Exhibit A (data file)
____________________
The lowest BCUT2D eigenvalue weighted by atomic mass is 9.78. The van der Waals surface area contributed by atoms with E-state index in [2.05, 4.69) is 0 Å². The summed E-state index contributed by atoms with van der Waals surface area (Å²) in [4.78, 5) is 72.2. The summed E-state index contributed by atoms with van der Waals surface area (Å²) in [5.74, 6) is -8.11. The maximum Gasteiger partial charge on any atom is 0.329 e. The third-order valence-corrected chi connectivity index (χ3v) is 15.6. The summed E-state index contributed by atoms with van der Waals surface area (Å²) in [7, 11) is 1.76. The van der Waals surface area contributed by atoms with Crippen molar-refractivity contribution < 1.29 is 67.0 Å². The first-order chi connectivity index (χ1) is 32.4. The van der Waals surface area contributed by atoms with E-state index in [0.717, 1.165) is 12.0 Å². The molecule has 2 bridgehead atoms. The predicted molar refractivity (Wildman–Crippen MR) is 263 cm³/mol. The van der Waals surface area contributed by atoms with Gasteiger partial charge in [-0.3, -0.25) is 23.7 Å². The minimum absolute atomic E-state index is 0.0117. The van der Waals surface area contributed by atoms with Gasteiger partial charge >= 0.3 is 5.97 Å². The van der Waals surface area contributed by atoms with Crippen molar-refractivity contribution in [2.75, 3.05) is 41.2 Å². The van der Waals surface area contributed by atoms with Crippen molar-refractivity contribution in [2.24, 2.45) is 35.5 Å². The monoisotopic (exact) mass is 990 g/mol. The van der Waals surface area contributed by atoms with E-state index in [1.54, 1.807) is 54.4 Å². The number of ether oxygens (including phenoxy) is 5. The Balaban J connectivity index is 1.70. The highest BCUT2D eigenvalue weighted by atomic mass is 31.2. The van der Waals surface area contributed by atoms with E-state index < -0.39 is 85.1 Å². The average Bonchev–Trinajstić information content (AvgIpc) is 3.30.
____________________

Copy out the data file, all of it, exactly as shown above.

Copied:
The lowest BCUT2D eigenvalue weighted by atomic mass is 9.78. The van der Waals surface area contributed by atoms with E-state index in [2.05, 4.69) is 0 Å². The summed E-state index contributed by atoms with van der Waals surface area (Å²) in [4.78, 5) is 72.2. The summed E-state index contributed by atoms with van der Waals surface area (Å²) in [5.74, 6) is -8.11. The maximum Gasteiger partial charge on any atom is 0.329 e. The third-order valence-corrected chi connectivity index (χ3v) is 15.6. The summed E-state index contributed by atoms with van der Waals surface area (Å²) in [7, 11) is 1.76. The van der Waals surface area contributed by atoms with Crippen molar-refractivity contribution < 1.29 is 67.0 Å². The first-order chi connectivity index (χ1) is 32.4. The van der Waals surface area contributed by atoms with E-state index in [0.717, 1.165) is 12.0 Å². The molecule has 2 bridgehead atoms. The predicted molar refractivity (Wildman–Crippen MR) is 263 cm³/mol. The van der Waals surface area contributed by atoms with Gasteiger partial charge in [-0.3, -0.25) is 23.7 Å². The minimum absolute atomic E-state index is 0.0117. The van der Waals surface area contributed by atoms with Gasteiger partial charge >= 0.3 is 5.97 Å². The van der Waals surface area contributed by atoms with Crippen molar-refractivity contribution in [2.75, 3.05) is 41.2 Å². The van der Waals surface area contributed by atoms with Crippen molar-refractivity contribution in [2.24, 2.45) is 35.5 Å². The monoisotopic (exact) mass is 990 g/mol. The van der Waals surface area contributed by atoms with E-state index in [1.54, 1.807) is 54.4 Å². The number of ether oxygens (including phenoxy) is 5. The Balaban J connectivity index is 1.70. The highest BCUT2D eigenvalue weighted by atomic mass is 31.2. The van der Waals surface area contributed by atoms with E-state index < -0.39 is 85.1 Å². The average Bonchev–Trinajstić information content (AvgIpc) is 3.30.